Posted on Monday, October 22nd, 2012 by Russ Fischer
Movies based on video game properties too often end up looking like middle of the road genre fare (Resident Evil) or, worse, forgettable big budget stuff that doesn’t please fans of the property or a general audience (Doom, Prince of Persia). Ubisoft, the game studio that publishes the Prince of Persia games, is trying to make sure its properties don’t again get that lackluster treatment. Ubisoft has been working on its own to develop films based on its other properties, beginning with Assassin’s Creed, which trace the story of a modern man whose ancestors were highly trained, accomplished assassins.
Ubisoft scored a big win when it attached Michael Fassbender to produce and star in Assassin’s Creed. And now it has financial backers to make the film a reaity: New Regency, which is financing Darren Aronofsky’s Noah, and Fox.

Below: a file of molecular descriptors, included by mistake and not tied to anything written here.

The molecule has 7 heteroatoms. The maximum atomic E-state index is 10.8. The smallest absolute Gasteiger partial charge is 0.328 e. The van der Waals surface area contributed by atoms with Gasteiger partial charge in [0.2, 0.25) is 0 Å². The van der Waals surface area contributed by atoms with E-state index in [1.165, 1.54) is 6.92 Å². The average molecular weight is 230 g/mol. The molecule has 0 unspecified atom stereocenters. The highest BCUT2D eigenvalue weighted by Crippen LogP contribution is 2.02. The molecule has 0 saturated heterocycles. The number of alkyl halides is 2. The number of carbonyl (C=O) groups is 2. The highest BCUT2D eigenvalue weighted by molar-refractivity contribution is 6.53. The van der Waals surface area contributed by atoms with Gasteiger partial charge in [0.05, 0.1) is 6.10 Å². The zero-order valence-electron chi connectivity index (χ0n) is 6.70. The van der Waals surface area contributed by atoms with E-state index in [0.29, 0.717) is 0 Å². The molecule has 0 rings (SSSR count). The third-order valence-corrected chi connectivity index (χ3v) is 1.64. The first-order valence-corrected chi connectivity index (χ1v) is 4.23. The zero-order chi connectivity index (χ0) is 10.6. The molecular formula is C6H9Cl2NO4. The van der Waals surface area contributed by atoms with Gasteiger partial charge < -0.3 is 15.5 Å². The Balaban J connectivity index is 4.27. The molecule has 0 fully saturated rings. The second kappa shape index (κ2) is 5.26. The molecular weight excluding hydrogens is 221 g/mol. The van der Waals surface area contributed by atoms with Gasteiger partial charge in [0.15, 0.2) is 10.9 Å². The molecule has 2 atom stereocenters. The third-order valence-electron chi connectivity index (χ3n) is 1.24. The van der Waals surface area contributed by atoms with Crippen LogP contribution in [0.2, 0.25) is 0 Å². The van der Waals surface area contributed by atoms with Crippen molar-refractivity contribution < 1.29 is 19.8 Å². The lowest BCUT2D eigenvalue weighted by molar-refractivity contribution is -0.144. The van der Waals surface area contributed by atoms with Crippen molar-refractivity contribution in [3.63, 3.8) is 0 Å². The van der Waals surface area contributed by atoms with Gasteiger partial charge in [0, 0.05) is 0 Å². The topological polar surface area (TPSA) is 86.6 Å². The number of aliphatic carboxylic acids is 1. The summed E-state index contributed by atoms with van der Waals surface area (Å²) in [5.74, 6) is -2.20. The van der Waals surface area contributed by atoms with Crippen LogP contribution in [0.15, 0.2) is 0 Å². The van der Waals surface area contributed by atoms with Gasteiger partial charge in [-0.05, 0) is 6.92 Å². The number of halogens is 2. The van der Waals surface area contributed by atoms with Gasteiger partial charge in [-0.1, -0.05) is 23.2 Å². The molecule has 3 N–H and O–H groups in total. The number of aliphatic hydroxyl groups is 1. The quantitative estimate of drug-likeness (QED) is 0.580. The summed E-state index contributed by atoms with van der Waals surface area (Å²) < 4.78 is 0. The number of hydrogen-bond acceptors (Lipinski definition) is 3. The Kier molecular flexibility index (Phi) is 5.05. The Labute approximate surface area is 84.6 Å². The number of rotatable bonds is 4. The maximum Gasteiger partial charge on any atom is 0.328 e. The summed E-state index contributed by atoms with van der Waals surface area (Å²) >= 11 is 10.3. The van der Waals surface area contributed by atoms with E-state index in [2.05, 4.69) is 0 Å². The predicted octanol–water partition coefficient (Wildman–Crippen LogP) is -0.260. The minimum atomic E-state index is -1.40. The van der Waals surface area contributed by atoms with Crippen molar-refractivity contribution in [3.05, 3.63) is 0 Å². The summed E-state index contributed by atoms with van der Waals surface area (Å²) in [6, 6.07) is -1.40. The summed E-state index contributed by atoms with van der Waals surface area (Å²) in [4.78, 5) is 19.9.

Variety reports that Fassbender helped make the deals work, as he’s had a good run with Fox (X-Men: First Class, Shame and Prometheus) and New Regency (Twelve Years a Slave, from Shame director Steve McQueen). New Regency’s president said Fassbender’s involvement made Assassin’s Creed “more irresistible,” which is pretty much how I feel about it, too.
The idea is to have the film fully set up to shoot by next summer. But getting to that point means they need a script, and a director, among other things. With the combination of Fassbender and the backing, a director shouldn’t be difficult to find. Getting a good script that keeps the tone of the games but translates the action into something that audiences will like will be more difficult.
The primary games follow a man named Desmond Miles, who relives “ancestral memories” through technology, which throws the narrative of the first and second games back to the Crusades and Renaissance periods, respectively. (An upcoming third game, hitting next week, is set during the American Revolution.) Until we hear otherwise, I’d expect Fassbender to play both Desmond and whichever ancestor is the real focus of the film. The games feature a larger story, in which Desmond, in between reliving his ancestral memories, slowly uncovers secrets involving the modern version of the Knights Templar, an end of the world prophecy, and a pre-human civilization.